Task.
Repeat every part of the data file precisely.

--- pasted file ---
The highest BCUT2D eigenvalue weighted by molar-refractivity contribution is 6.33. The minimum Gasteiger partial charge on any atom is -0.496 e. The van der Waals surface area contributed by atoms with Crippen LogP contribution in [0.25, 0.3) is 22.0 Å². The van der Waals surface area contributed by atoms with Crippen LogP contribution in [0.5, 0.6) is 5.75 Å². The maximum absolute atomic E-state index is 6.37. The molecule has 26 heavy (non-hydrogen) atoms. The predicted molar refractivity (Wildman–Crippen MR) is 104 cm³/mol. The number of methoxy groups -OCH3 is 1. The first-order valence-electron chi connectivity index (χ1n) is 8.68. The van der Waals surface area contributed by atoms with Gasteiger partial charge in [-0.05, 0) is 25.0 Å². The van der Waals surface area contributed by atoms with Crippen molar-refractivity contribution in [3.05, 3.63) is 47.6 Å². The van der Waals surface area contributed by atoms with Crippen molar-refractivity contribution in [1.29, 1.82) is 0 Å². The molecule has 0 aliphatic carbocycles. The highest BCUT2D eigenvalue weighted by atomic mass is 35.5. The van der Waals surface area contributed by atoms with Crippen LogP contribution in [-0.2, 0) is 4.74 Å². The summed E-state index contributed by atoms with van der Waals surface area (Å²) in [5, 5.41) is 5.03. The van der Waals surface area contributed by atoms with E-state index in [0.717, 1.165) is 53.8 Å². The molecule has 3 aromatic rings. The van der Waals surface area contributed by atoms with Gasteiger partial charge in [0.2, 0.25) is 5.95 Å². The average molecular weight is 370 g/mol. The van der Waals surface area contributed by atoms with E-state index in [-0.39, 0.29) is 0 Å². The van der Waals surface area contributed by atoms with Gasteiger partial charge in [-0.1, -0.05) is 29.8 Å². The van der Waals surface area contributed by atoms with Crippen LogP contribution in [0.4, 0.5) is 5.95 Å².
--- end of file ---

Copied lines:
The highest BCUT2D eigenvalue weighted by molar-refractivity contribution is 6.33. The minimum Gasteiger partial charge on any atom is -0.496 e. The van der Waals surface area contributed by atoms with Crippen LogP contribution in [0.25, 0.3) is 22.0 Å². The van der Waals surface area contributed by atoms with Crippen LogP contribution in [0.5, 0.6) is 5.75 Å². The maximum absolute atomic E-state index is 6.37. The molecule has 26 heavy (non-hydrogen) atoms. The predicted molar refractivity (Wildman–Crippen MR) is 104 cm³/mol. The number of methoxy groups -OCH3 is 1. The first-order valence-electron chi connectivity index (χ1n) is 8.68. The van der Waals surface area contributed by atoms with Gasteiger partial charge in [-0.05, 0) is 25.0 Å². The van der Waals surface area contributed by atoms with Crippen molar-refractivity contribution in [3.05, 3.63) is 47.6 Å². The van der Waals surface area contributed by atoms with Crippen molar-refractivity contribution in [1.29, 1.82) is 0 Å². The molecule has 0 aliphatic carbocycles. The highest BCUT2D eigenvalue weighted by atomic mass is 35.5. The van der Waals surface area contributed by atoms with Crippen LogP contribution in [-0.2, 0) is 4.74 Å². The summed E-state index contributed by atoms with van der Waals surface area (Å²) in [5, 5.41) is 5.03. The van der Waals surface area contributed by atoms with E-state index in [0.717, 1.165) is 53.8 Å². The molecule has 3 aromatic rings. The van der Waals surface area contributed by atoms with Gasteiger partial charge in [0.2, 0.25) is 5.95 Å². The average molecular weight is 370 g/mol. The van der Waals surface area contributed by atoms with E-state index in [-0.39, 0.29) is 0 Å². The van der Waals surface area contributed by atoms with Gasteiger partial charge in [-0.1, -0.05) is 29.8 Å². The van der Waals surface area contributed by atoms with Crippen LogP contribution in [0.4, 0.5) is 5.95 Å².